Wednesday, June 30, 2010
Monday, June 28, 2010
...For Cambridge people rarely smile,
Being urban, squat, and packed with guile;
And Royston men in the far South
Are black and fierce and strange of mouth;
At Over they fling oaths at one
And worse than oaths at Trumpington,
And Ditton girls are mean and dirty,
And there's none in Harston under thirty,
And folks in Shelford and those parts
Have twisted lips and twisted hearts,
And Barton men make Cockney rhymes,
And Coton's full of nameless crimes,
And things are done you'd not believe
At Madingly on Christmas Eve.
Strong men have run for miles and miles
When one from Cherry Hinton smiles;
...But Grantchester! Ah Grantchester!
There's peace and holy quiet there,
Great clouds along pacific skies,
And men and women with straight eyes,
Lithe children lovelier than a dream,
A bosky wood, a slumberous stream,
And little kindly winds that creep
Round twilight corners, half asleep.
In Grantchester their skins are white;
They bathe by day, they bathe by night;
The women here do all they ought;
The men observe the Rules of Thought.
They love the Good; they worship Truth;
They laugh uproariously in youth;
(And when they get to feeling old,
They up and shoot themselves, I'm told.)
How fabulous to be in Grantchester & Cambridge in such beautiful weather! Even hapless England couldn't really depress one's spirits for long.
Wednesday, June 23, 2010
Monday, June 21, 2010
Thursday, June 17, 2010
Poem of the week
When Sam Small retired from the Army
He'd a pension of ninepence a day,
And seven pounds fourteen and twopence
He'd saved from his rations and pay.
He knew this 'ere wasn't a fortune,
But reckoned with prudence and care
He'd find some investment to save him
From hard work and things like that there.
He thought he'd invest in a race orse,
As apart from excitement and fun
He'd be able to sit down in comfort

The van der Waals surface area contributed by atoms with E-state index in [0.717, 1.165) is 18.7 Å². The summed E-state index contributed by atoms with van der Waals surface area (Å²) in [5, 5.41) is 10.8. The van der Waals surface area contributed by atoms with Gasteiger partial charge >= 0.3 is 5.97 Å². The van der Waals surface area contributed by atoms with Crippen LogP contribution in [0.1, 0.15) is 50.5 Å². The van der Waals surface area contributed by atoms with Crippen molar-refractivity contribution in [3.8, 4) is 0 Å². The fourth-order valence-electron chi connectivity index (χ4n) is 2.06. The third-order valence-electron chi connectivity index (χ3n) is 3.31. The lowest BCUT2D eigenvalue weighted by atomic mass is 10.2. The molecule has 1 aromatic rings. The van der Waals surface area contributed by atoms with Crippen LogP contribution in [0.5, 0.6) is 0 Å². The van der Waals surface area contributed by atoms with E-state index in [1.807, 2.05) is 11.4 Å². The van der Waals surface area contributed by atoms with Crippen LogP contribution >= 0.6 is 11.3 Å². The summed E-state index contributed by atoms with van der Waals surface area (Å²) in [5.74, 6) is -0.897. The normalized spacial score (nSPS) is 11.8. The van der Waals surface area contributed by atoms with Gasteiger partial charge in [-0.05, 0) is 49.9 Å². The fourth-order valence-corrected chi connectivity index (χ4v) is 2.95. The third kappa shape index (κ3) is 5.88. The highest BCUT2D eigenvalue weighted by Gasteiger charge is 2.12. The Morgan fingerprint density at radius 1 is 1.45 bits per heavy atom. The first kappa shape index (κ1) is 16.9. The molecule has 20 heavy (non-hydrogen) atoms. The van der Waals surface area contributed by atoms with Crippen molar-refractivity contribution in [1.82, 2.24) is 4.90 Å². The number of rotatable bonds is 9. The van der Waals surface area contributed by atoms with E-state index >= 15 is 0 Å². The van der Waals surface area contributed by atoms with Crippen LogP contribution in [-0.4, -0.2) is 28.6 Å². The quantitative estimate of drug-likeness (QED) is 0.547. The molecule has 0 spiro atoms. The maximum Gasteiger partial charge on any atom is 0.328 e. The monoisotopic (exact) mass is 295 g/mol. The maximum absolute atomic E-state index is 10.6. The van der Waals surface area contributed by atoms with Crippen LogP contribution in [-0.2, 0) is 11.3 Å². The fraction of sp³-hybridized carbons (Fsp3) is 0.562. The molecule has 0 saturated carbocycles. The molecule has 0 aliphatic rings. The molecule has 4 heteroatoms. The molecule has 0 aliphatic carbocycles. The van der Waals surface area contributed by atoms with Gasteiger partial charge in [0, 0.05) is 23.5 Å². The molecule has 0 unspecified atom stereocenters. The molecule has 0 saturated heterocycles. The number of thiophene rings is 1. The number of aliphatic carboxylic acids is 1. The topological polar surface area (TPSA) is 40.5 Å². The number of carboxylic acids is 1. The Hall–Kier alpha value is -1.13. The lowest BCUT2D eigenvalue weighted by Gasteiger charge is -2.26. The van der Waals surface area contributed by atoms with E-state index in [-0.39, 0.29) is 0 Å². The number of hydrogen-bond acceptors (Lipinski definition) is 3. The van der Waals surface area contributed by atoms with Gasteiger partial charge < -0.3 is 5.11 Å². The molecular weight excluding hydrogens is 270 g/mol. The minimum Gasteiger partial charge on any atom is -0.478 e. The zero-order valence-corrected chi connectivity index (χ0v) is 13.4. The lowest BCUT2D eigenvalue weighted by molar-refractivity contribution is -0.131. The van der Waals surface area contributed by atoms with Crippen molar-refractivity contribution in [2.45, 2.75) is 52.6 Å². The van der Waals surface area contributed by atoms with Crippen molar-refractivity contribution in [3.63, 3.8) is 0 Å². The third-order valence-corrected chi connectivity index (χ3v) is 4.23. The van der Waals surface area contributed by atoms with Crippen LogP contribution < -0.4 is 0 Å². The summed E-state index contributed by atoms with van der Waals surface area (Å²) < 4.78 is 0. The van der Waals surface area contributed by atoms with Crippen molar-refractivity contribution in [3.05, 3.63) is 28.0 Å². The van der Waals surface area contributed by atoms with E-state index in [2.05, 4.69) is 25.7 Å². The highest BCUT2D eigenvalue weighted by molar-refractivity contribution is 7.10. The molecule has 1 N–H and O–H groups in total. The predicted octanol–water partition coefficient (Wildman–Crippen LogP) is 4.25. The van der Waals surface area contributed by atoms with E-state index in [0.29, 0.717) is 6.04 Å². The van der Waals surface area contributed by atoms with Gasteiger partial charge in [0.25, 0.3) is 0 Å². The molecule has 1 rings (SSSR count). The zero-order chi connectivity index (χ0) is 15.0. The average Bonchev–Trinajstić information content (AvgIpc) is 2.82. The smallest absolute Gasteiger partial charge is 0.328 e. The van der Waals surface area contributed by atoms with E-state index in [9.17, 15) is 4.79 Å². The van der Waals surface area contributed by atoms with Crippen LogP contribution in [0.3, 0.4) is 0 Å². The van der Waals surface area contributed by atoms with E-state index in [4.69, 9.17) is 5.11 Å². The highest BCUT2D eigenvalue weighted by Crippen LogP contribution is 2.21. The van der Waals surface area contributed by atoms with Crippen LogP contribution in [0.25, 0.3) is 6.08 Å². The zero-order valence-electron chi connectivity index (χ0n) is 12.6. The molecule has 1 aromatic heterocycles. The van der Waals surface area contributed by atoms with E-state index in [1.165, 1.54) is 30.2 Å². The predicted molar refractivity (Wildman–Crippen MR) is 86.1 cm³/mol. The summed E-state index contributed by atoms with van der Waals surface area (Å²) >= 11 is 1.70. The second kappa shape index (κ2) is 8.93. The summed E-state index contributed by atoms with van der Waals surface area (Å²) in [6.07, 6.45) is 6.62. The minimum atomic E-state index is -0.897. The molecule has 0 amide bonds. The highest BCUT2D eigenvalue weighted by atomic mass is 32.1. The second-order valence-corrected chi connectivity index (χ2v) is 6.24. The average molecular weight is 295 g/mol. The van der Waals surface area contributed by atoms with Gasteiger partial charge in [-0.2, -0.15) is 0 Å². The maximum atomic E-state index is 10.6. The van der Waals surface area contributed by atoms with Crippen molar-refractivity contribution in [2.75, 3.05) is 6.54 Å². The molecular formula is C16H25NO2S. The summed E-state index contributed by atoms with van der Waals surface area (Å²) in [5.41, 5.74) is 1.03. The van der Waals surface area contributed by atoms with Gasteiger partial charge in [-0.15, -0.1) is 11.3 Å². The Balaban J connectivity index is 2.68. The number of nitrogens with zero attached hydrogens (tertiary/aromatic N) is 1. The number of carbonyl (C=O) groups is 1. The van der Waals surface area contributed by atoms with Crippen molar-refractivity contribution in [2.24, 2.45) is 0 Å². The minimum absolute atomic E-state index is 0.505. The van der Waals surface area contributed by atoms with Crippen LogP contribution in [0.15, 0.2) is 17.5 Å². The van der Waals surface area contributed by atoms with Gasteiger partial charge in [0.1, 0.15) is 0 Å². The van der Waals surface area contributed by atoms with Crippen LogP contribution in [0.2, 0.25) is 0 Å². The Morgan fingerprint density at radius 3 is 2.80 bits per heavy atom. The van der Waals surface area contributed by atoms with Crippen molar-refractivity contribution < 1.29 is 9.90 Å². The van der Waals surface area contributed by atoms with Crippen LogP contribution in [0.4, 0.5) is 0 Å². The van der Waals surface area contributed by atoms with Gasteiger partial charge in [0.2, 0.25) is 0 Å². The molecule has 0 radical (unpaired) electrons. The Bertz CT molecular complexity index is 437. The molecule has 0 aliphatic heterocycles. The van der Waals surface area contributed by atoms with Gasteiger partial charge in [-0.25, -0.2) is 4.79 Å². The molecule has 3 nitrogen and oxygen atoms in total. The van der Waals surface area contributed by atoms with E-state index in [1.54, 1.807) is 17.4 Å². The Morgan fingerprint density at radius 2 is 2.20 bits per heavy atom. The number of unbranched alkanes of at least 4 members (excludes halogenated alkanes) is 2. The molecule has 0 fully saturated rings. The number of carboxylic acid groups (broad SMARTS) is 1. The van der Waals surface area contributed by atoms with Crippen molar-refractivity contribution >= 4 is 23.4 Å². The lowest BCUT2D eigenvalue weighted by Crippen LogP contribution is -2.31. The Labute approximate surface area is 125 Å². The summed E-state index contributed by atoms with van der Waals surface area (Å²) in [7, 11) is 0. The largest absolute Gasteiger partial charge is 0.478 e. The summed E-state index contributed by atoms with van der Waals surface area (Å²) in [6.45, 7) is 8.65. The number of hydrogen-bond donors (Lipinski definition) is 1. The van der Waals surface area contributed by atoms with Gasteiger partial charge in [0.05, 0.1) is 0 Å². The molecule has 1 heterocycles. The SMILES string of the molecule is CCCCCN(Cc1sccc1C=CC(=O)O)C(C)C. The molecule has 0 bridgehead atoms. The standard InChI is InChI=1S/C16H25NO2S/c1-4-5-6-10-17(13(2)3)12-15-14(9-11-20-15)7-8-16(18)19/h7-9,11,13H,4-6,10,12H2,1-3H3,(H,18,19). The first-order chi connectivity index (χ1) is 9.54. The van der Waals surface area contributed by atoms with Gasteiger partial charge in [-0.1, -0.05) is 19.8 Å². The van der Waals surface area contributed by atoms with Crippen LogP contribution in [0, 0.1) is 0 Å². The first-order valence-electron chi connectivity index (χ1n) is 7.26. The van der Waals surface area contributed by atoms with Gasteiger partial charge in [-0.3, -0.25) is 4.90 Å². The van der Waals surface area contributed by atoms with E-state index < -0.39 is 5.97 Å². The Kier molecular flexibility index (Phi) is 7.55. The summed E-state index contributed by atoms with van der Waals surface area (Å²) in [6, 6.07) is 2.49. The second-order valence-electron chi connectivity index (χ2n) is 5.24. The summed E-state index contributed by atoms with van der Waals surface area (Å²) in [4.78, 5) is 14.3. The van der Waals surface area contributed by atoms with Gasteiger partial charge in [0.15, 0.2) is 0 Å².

And live on the money he won.
He knew buying 'orses was tricky,
But that didn't daunt him at all;
He said "They must rise early 't mornin
As wants to play tricks on Sam Small!"
When he called on the local 'Orse-dealer
Surprise rooted him to the spot,
For he found 'twere his old Comp'ny Sergeant,
Whose kindness he'd never forgot.
'Twere a happy reunion on both sides,
Their pleasure at meeting was great,
For each hoped to diddle the other
And wipe a few grudges off slate.
The Sergeant brought out his race 'orses,
For which he asked various sums;
They hadn't a tooth left between them,
But Sam knew their age by their gums.
Sam studied their lines and deportment
As Sergeant were trotting them round,
And told him he reckoned their value
Were fourpence, per race 'orse, per pound.
Now the Sarg. had a filly called Buster
As he hadn't said nothing about,
But when Sam turned his nose up at t'others
He thought as he'd best trot her out.
Sam were struck with her youthful appearance,
Though there wasn't much light in the place,
For her teeth were all pearly and even
And there wasn't a line on her face.
The Sergeant asked Sam twenty guineas,
But Sam, who were up to his tricks,
Pretended he thought he'd said shillings
And offered him eighteen and six.
In the end he paid eight guineas for her,
And when he'd got home with the goods
He reckoned he'd not done so badly,
For three of the guineas was duds.
But later, when he thought it over,
A doubt through his mind seemed to creep,
If Buster were all she were painted,
Why the Sergeant had sold her so cheap?
He very soon found out the answer
When he looked at her close in her stall,
She'd the marks where her face had been lifted
And a mouth full of false teeth an' all.
The little walk home had fatigued her
And the cold air had started her cough;
Sam reckoned he'd best see the Sergeant
And tell him the bargain was off.
The place were locked up when he got there,
And he realized Sergeant had bunked,